It’s the so-called “magic ingredient” that makes Olympians, West Point grads, and National Spelling Bee finalists — and it’s become a huge buzzword in high-performance conversations over the past decade: grit.
Together with its co-buzzword resilience, grit has taken on this kind of mythical status — but the truth is, anyone can develop more grit. (Even if you’re not feeling especially gritty or resilient just now.)
Let’s start by talking grit vs. resilience
People tend to talk about grit and resilience together, even though they’re actually distinct concepts — grit is more of a tendency, while resilience is a response that often plays into grit.
Leading grit researcher and GLP podcast guest Angela Duckworth defines grit as,
“A tendency that fuels sustained action in the face of relentless adversity over an extended period of time that leads to extraordinary achievement and outcomes … it’s a combination of long-term passion and long-term perseverance — emphasis on long-term.” (As in, years and decades.)
Resilience, on the other hand, is “The maintenance or quick recovery of mental health during and after exposure to significant stressors.” (Nature Human Behavior)
It’s important to note that resilience isn’t just acceptance, or endurance — it’s an active, creative response:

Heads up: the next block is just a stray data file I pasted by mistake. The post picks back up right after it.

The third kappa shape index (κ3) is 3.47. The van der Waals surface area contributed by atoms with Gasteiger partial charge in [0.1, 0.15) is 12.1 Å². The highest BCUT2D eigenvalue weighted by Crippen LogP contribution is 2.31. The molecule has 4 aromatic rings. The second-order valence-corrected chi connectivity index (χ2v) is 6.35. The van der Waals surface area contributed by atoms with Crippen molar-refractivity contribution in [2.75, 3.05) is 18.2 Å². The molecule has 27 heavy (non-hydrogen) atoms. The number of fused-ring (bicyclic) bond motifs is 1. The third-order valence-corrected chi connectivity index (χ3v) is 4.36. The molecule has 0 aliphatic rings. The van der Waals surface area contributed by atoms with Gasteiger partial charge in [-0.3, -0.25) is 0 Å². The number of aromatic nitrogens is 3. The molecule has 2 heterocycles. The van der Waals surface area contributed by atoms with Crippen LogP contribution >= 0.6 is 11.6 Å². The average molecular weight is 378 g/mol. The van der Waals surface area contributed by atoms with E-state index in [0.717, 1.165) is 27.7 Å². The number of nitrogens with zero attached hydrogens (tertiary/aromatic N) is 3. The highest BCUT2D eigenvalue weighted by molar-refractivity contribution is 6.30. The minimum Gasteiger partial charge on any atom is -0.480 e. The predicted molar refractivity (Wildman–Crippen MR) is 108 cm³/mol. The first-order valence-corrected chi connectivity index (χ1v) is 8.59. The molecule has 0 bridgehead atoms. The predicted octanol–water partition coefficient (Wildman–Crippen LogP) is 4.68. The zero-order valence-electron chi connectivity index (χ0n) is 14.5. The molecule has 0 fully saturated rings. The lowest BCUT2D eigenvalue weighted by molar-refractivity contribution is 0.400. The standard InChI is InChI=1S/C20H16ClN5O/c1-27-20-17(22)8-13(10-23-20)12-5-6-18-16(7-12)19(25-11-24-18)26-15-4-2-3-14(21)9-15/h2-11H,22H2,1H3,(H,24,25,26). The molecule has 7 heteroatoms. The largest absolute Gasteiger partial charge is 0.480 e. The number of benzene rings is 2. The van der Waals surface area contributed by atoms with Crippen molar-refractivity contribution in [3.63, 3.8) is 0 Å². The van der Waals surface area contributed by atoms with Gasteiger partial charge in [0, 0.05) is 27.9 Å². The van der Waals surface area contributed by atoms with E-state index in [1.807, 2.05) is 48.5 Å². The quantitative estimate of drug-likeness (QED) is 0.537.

“Resilience is not simply inertia, or insensitivity to stressors, or merely a passive response to adversity, but the result of active, dynamic adaptation.” (Nature Human Behavior)
This makes it a key component of grit, making it possible for people to keep going towards whatever their big goal is even in the face of setbacks and challenges. Without resilience, no matter how much passion or willpower someone has, they’re eventually going to get worn down.
The best part? Neither grit or resilience is a fixed trait. People do tend to be born higher or lower on the grit and resilience spectrum by luck of the draw, but building grit and resilience is absolutely possible.
How to develop resilience and grit:
Understand the close connection between grit and growth mindset.
Angela Duckworth talks a lot about reframing your ideas of success, which ties right into having a growth mindset — aka believing that you can learn and develop, instead of believing that you’re stuck with the cards you were dealt as-is. To develop grit, you need to start seeing success not as some end point that you eventually get to, but rather the road that takes you towards your goals, and what you’re able to learn along the way.
“Shifting people’s focus of a metaphor (i.e., focusing on the journey vs. the destination part of a completed path) can lead to consequentially different perceptions and behaviors … [this] facilitates the continuation of behaviors that are aligned with the completed goal.” Journey of Personality and Social Psychology
While that might sound a little counterintuitive — after all, how can you work towards a goal when you don’t really have an end point? — it’s actually incredibly helpful, because it means that whatever happens along the way is all part of your learning. You may reach certain milestones, but if you commit to developing your grit with a growth mindset, you’ll find that it becomes enjoyable to try to constantly one-up yourself.